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Productivity and Labour Demand Effects of Inward and Outward FDI on UK Industry

Author

Listed:
  • Nigel Driffield
  • James Love
  • Karl Taylor

    () (Department of Economics, The University of Sheffield)

Abstract

We relate the technological and factor price determinants of inward and outward FDI to its potential productivity and labour market effects on both host and home economies. This allows us to distinguish clearly between technology sourcing and technology exploiting FDI, and to identify FDI which is linked to labour cost differentials. We then empirically examine the effects of different types of FDI into and out of the United Kingdom on domestic (i.e. UK) productivity and on the demand for skilled and unskilled labour at the industry level. Inward investment into the UK comes overwhelmingly from sectors and countries which have a technological advantage over the corresponding UK sector. Outward FDI shows a quite different pattern, dominated by investment into foreign sectors which have lower unit labour costs than the UK. We find that different types of FDI have markedly different productivity and labour demand effects, which may in part explain the lack of consensus in the empirical literature on the effects of FDI. Our results also highlight the difficulty for policy makers of simultaneously improving employment and domestic productivity through FDI.

Suggested Citation

  • Nigel Driffield & James Love & Karl Taylor, 2008. "Productivity and Labour Demand Effects of Inward and Outward FDI on UK Industry," Working Papers 2008001, The University of Sheffield, Department of Economics, revised Jan 2008.
  • Handle: RePEc:shf:wpaper:2008001
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    File URL: http://www.shef.ac.uk/content/1/c6/08/09/19/SERP2008001.pdf
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    File URL: http://www.shef.ac.uk/content/1/c6/08/09/19/SERP2008001.pdf
    File Function: Revised version, 2008
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    References listed on IDEAS

    as
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    4. Blomstrom, Magnus, 1986. "Foreign Investment and Productive Efficiency: The Case of Mexico," Journal of Industrial Economics, Wiley Blackwell, vol. 35(1), pages 97-110, September.
    5. Eli Bekman & John Bound & Stephen Machin, 1998. "Implications of Skill-Biased Technological Change: International Evidence," The Quarterly Journal of Economics, Oxford University Press, vol. 113(4), pages 1245-1279.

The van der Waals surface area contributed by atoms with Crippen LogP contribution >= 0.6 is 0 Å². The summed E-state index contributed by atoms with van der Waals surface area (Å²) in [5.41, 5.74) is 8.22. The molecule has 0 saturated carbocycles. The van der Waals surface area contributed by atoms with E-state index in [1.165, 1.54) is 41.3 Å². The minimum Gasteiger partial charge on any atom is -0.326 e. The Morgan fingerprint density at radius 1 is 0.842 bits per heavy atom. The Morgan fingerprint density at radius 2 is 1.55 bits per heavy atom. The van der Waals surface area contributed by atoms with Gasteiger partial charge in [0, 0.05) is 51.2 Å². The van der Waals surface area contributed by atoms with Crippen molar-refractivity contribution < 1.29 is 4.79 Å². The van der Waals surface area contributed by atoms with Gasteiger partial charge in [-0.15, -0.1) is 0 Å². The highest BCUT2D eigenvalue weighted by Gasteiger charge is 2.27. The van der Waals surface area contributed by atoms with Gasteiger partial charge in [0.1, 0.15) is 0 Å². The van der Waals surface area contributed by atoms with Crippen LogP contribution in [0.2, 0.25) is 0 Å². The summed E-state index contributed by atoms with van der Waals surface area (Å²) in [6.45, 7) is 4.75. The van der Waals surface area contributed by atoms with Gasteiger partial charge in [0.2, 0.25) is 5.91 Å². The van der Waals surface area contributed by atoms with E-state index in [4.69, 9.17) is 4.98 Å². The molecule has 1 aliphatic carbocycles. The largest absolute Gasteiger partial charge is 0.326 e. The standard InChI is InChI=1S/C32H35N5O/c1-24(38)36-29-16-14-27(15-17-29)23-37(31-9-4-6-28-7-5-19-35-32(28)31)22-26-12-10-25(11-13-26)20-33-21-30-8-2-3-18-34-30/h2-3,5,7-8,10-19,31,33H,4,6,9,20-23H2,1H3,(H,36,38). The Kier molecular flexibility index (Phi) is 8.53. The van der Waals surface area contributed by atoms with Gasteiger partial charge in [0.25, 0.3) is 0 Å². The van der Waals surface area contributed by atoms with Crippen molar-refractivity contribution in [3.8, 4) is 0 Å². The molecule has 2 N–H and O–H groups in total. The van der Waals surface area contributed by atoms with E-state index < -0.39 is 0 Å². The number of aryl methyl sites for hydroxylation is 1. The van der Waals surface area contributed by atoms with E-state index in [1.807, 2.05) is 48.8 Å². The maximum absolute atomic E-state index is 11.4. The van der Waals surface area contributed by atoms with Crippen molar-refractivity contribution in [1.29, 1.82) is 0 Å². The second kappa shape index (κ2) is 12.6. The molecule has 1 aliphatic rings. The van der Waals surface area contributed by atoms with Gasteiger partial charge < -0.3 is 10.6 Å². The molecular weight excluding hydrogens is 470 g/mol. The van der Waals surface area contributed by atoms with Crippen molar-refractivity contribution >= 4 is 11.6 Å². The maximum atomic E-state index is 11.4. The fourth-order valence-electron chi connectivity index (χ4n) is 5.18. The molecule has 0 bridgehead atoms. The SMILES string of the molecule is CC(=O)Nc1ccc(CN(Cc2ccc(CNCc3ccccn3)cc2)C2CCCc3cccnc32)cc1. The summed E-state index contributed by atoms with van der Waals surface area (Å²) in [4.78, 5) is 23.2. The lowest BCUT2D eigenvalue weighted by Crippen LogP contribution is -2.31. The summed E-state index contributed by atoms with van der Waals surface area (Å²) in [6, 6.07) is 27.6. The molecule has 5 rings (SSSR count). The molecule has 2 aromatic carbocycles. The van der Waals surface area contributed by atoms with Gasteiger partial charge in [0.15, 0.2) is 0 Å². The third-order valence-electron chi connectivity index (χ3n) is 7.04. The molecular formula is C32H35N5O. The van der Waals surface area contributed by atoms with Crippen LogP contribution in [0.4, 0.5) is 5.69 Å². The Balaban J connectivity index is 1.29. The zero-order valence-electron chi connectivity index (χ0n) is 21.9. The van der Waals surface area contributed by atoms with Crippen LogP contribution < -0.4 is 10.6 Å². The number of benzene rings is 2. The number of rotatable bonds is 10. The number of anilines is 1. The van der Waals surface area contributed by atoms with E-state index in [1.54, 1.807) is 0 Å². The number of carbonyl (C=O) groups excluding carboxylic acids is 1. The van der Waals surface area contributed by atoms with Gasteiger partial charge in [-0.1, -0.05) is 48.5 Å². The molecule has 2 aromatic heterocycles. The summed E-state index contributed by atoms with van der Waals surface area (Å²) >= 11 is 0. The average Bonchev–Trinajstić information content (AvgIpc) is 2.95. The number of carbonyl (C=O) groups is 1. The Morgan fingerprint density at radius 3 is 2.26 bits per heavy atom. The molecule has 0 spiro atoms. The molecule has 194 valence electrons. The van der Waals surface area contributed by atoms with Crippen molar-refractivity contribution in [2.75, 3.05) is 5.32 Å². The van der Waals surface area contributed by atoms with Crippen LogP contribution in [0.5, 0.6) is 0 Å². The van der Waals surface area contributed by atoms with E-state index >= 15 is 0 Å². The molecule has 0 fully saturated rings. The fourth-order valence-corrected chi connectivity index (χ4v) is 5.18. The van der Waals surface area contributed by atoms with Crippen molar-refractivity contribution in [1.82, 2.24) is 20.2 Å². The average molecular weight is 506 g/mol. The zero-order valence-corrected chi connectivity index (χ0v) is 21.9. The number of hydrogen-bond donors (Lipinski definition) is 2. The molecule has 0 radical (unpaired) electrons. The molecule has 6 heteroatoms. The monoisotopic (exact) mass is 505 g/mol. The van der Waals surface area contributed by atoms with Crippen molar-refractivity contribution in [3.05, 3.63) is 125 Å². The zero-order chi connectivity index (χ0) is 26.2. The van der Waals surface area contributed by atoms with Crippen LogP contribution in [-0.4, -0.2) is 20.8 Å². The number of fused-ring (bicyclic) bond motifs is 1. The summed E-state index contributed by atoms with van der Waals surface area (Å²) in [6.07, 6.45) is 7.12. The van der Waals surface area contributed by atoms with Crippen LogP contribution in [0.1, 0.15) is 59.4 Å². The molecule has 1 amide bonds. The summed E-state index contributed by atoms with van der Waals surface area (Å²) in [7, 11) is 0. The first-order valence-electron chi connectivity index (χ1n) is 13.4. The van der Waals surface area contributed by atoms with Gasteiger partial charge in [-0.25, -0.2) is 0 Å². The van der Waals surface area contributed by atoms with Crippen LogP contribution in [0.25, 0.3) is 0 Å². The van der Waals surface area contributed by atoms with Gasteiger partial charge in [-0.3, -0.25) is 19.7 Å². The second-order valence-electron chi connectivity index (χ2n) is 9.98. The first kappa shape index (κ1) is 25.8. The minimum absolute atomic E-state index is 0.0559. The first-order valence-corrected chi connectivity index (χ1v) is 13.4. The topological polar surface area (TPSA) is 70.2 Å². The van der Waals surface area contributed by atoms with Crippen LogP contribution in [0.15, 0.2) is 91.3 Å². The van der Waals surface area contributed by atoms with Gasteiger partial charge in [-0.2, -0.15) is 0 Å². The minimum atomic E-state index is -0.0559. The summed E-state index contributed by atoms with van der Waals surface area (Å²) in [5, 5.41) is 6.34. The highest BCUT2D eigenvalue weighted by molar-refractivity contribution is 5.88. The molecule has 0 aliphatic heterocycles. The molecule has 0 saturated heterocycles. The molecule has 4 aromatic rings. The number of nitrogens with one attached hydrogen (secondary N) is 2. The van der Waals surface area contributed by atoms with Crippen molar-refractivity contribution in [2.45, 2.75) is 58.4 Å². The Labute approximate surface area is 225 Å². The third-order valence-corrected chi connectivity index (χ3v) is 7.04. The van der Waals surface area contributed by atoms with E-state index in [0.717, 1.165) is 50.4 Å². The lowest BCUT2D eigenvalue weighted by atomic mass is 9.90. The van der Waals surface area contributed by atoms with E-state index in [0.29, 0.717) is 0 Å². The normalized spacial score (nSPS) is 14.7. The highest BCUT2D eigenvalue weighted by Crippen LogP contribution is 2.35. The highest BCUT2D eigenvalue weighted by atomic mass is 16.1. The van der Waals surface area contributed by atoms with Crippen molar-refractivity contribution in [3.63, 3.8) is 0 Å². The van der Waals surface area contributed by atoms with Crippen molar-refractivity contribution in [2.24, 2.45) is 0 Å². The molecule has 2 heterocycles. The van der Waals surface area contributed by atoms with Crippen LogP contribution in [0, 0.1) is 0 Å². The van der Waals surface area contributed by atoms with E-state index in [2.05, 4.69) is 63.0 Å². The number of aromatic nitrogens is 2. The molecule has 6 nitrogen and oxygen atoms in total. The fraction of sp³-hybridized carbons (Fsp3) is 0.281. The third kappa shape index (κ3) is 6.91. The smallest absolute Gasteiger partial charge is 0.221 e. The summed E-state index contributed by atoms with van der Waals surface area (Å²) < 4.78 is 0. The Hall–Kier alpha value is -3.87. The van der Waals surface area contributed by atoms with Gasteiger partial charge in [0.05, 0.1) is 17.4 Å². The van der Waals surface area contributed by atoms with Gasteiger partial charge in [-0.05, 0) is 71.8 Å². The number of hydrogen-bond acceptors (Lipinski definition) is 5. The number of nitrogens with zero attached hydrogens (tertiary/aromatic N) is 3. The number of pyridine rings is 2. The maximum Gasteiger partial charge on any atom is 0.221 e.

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    7. Nigel Driffield & James H. Love, 2003. "Foreign Direct Investment, Technology Sourcing and Reverse Spillovers," Manchester School, University of Manchester, vol. 71(6), pages 659-672, December.
    8. Blomstrom, Magnus & Kokko, Ari, 1998. " Multinational Corporations and Spillovers," Journal of Economic Surveys, Wiley Blackwell, vol. 12(3), pages 247-277, July.
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    13. Nigel Driffield & James H. Love, 2006. "Does The Motivation for Foreign Direct Investment Affect Productivity Spillovers to the Domestic Sector?," Applied Economics Quarterly (formerly: Konjunkturpolitik), Duncker & Humblot, Berlin, vol. 52(1), pages 3-27.
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    Cited by:

    1. Elia, Stefano & Mariotti, Ilaria & Piscitello, Lucia, 2009. "The impact of outward FDI on the home country's labour demand and skill composition," International Business Review, Elsevier, vol. 18(4), pages 357-372, August.
    2. Adam P. Balcerzak & Miroslawa Zurek, 2011. "Foreign Direct Investment and Unemployment: VAR Analysis for Poland in the Years 1995-2009," European Research Studies Journal, European Research Studies Journal, vol. 0(1), pages 3-14.
    3. Dierk Herzer, 2010. "The Long-Run Relationship between Outward FDI and Total Factor Productivity: Evidence for Developing Countries," Ibero America Institute for Econ. Research (IAI) Discussion Papers 199, Ibero-America Institute for Economic Research.
    4. Jitao Tang & Rosanne Altshuler, 2015. "The spillover effects of outward foreign direct investment on home countries: evidence from the United States," Working Papers 1503, Oxford University Centre for Business Taxation.

    More about this item

    Keywords

    Foreign Direct Investment;

    JEL classification:

    • F21 - International Economics - - International Factor Movements and International Business - - - International Investment; Long-Term Capital Movements

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